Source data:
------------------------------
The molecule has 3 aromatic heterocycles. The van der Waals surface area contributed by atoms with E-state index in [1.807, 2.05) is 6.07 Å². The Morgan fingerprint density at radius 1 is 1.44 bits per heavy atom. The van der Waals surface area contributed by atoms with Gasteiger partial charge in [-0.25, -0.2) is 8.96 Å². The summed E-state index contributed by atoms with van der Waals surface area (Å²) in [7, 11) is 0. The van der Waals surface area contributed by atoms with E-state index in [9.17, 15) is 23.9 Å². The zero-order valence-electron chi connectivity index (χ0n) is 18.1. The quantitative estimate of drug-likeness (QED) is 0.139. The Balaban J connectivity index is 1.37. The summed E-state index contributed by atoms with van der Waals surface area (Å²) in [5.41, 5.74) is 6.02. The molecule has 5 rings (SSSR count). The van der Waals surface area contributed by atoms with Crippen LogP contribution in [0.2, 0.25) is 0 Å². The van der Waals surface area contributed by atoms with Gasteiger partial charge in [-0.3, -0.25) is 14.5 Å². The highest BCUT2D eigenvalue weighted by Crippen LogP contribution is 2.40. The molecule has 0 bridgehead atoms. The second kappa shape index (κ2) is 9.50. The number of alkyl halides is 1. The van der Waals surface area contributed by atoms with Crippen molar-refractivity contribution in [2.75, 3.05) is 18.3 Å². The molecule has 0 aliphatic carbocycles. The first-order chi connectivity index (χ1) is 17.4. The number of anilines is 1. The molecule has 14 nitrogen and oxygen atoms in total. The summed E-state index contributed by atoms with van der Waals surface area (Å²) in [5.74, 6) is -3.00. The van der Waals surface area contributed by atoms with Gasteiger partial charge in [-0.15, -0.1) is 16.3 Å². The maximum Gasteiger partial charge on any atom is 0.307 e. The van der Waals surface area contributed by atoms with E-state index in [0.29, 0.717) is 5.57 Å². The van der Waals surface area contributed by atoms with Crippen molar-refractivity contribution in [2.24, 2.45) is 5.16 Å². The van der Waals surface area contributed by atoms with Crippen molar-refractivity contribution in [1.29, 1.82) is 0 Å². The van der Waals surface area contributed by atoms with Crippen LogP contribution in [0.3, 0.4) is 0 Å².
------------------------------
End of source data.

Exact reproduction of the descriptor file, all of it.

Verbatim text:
The molecule has 3 aromatic heterocycles. The van der Waals surface area contributed by atoms with E-state index in [1.807, 2.05) is 6.07 Å². The Morgan fingerprint density at radius 1 is 1.44 bits per heavy atom. The van der Waals surface area contributed by atoms with Gasteiger partial charge in [-0.25, -0.2) is 8.96 Å². The summed E-state index contributed by atoms with van der Waals surface area (Å²) in [7, 11) is 0. The van der Waals surface area contributed by atoms with E-state index in [9.17, 15) is 23.9 Å². The zero-order valence-electron chi connectivity index (χ0n) is 18.1. The quantitative estimate of drug-likeness (QED) is 0.139. The Balaban J connectivity index is 1.37. The summed E-state index contributed by atoms with van der Waals surface area (Å²) in [5.41, 5.74) is 6.02. The molecule has 5 rings (SSSR count). The van der Waals surface area contributed by atoms with Crippen LogP contribution in [0.2, 0.25) is 0 Å². The van der Waals surface area contributed by atoms with Gasteiger partial charge in [-0.3, -0.25) is 14.5 Å². The highest BCUT2D eigenvalue weighted by Crippen LogP contribution is 2.40. The molecule has 0 bridgehead atoms. The second kappa shape index (κ2) is 9.50. The number of alkyl halides is 1. The van der Waals surface area contributed by atoms with Crippen molar-refractivity contribution in [2.75, 3.05) is 18.3 Å². The molecule has 0 aliphatic carbocycles. The first-order chi connectivity index (χ1) is 17.4. The number of anilines is 1. The molecule has 14 nitrogen and oxygen atoms in total. The summed E-state index contributed by atoms with van der Waals surface area (Å²) in [5.74, 6) is -3.00. The van der Waals surface area contributed by atoms with Gasteiger partial charge in [-0.15, -0.1) is 16.3 Å². The maximum Gasteiger partial charge on any atom is 0.307 e. The van der Waals surface area contributed by atoms with E-state index in [0.29, 0.717) is 5.57 Å². The van der Waals surface area contributed by atoms with Crippen molar-refractivity contribution in [2.24, 2.45) is 5.16 Å². The van der Waals surface area contributed by atoms with Crippen molar-refractivity contribution in [1.29, 1.82) is 0 Å². The van der Waals surface area contributed by atoms with Crippen LogP contribution in [0.3, 0.4) is 0 Å².